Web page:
Thank you for fighting to get me here. I know it doesn’t feel like it, but you’re doing good. I’m proud of you and I love you.
To Cecil John Rhodes, by [Redacted]
I would write to the university, but your spirit animates the place. I bet there’s a perverse shrine dedicated to you in one little hoekie of the council chambers.
You see, you’ve been slinking along, inciting fear, hatred, and violence, and your presence is unwelcome. Well, it’s never been welcome. To be honest, I don’t know much about you but you seem terrible and your university is too. I don’t know if you’ve ever felt uncomfortable in your skin? Your body? The feeling is like a dampness, like when you take clothes off the line because you think they’re dry, but when you wear your favourite top, it clings to your skin, smells rotten.
“You look beautiful in that top.” But you know, the outsides don’t match the insides.
At Rhodes University I became sick with an invisible affliction, one that dragged me, flung me around, stabbed me, made me weak. I smelt rotten. I thought I was the problem but after speaking to some other troublemakers, we all determined that the cause was external. Your handmaidens and foot-soldiers, have been doing a great job, business as usual. Brutal, careless, bloody. Usually liars, too. Unusually good at maintaining the quaintness of coloniality. Nothing must tarnish the image! Those words, “business as usual,” time and time again until they lose their meaning. Did you know your management speak garbage all the time? Anyways, I digress.
I am writing this to inform you, Mr Cecil John Rhodes, to leave. See, Cecil, we don’t want to rebuild a university premised on those things you glutted yourself on: genocide, capitalism, domination. We demand empathy, love, and consideration.
You have less than 24 hours to vacate the premises. Entirely. Take all your possessions with you. The university troublemakers and terrorists will be on guard to defend the university with necessary force and in ways we/they see fit. Don’t get the courts involved.
Did you do anything? (Or A Story of Not Reporting), by [Redacted]
I once had a dream that I was going to take my unborn child and we’d flee, just us, to live in small town somewhere in the Eastern Cape. I had no money, and the dream stopped there: Would I hitchhike? Would I live on the streets? If I thought about it too long, the dream became a nightmare; I tried to abort the baby any way I could, or I discarded it after birth. No one would know what had happened.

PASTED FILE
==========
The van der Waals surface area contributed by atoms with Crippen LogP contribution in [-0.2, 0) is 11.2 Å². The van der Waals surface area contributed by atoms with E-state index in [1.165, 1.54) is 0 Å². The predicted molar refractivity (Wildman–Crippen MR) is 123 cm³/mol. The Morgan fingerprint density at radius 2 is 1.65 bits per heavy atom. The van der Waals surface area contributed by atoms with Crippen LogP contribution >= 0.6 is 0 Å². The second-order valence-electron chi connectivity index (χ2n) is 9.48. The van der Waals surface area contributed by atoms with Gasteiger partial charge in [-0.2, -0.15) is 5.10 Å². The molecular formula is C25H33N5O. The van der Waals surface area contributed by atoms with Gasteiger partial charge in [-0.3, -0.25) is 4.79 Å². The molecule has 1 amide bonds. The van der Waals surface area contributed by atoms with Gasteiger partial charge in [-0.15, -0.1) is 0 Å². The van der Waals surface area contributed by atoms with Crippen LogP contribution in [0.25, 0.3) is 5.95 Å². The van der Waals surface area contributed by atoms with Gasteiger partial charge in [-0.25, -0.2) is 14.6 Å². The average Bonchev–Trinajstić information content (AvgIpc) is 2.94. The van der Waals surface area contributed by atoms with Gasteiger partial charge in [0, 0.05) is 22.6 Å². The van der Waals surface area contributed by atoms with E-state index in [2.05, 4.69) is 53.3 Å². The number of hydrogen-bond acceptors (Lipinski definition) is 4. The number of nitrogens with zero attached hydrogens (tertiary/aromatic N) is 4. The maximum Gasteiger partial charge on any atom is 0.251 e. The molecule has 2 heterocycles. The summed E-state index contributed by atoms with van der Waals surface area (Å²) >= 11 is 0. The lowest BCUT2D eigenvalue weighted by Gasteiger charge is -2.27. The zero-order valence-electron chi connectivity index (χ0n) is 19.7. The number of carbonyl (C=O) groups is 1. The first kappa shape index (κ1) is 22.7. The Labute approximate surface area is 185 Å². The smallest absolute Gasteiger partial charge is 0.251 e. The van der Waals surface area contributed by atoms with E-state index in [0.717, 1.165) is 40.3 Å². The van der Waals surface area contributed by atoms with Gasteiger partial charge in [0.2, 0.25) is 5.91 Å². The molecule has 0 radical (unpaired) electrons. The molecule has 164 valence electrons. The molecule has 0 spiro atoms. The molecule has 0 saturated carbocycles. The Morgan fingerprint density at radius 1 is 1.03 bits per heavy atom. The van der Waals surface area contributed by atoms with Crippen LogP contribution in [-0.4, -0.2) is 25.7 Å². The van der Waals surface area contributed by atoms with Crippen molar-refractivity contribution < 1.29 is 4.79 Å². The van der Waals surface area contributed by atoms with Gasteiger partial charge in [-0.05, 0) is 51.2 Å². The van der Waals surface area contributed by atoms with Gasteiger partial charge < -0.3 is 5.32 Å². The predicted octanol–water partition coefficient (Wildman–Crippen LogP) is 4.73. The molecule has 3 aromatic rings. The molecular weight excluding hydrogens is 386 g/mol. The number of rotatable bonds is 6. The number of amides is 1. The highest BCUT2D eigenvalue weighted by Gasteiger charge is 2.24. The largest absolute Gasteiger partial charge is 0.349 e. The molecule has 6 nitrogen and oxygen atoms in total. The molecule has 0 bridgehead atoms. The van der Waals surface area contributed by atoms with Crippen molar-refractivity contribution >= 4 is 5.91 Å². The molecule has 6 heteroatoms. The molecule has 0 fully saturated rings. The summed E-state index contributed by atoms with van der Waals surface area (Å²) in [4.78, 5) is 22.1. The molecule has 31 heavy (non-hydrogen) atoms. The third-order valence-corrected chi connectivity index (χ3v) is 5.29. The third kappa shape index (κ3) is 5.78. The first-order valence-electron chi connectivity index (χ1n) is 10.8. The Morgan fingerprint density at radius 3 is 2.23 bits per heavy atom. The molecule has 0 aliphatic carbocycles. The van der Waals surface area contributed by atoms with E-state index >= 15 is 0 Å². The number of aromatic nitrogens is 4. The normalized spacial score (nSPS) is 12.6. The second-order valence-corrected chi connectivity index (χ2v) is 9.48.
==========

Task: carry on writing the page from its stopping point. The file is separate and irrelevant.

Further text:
I learnt that when a person is so unsupported, there is no thought that is too desperate, no measure too severe. The shame ate me up every night, when I’d go to bed punching my stomach. High or drunk, and alone.
I went to the SAN after the event, after a morning after pill didn’t work. And when the nurse asked me if I had had sex, I couldn’t answer. My first experience of sex with a penis was a near rape. A violent, groggy sexual assault. I didn’t have any other experience to base this one off of. So extreme was my terror, I couldn’t remember what had happened. I didn’t know if rape is sex or sex is rape. She was unhelpful, and smirked at this reckless thing, asking for help with something she had forgotten. A pregnancy test was taken, and it was negative. I never went back. I tried to take a shower, started undressing, cried, put all my clothes on and got high instead.
I couldn’t eat much because my perpetrator was in my dining hall. The thought of him in the same room as I ate and nourished a child that was potentially partially his made me ill. I vomited a lot that year. I could stomach coffee – and after hearing that caffeine could naturally induce abortion, I drank a lot of it).
No-one could really tell – or if they did, they didn’t ask why. I think, maybe, I made them a bit scared. I think the people around me knew they were letting me down consistently. This happened in my first year. I had no friends I could confide in – I mean, I didn’t know even know what had happened to me. Silent Protests came and went – like most perpetrators, he had a shirt on too.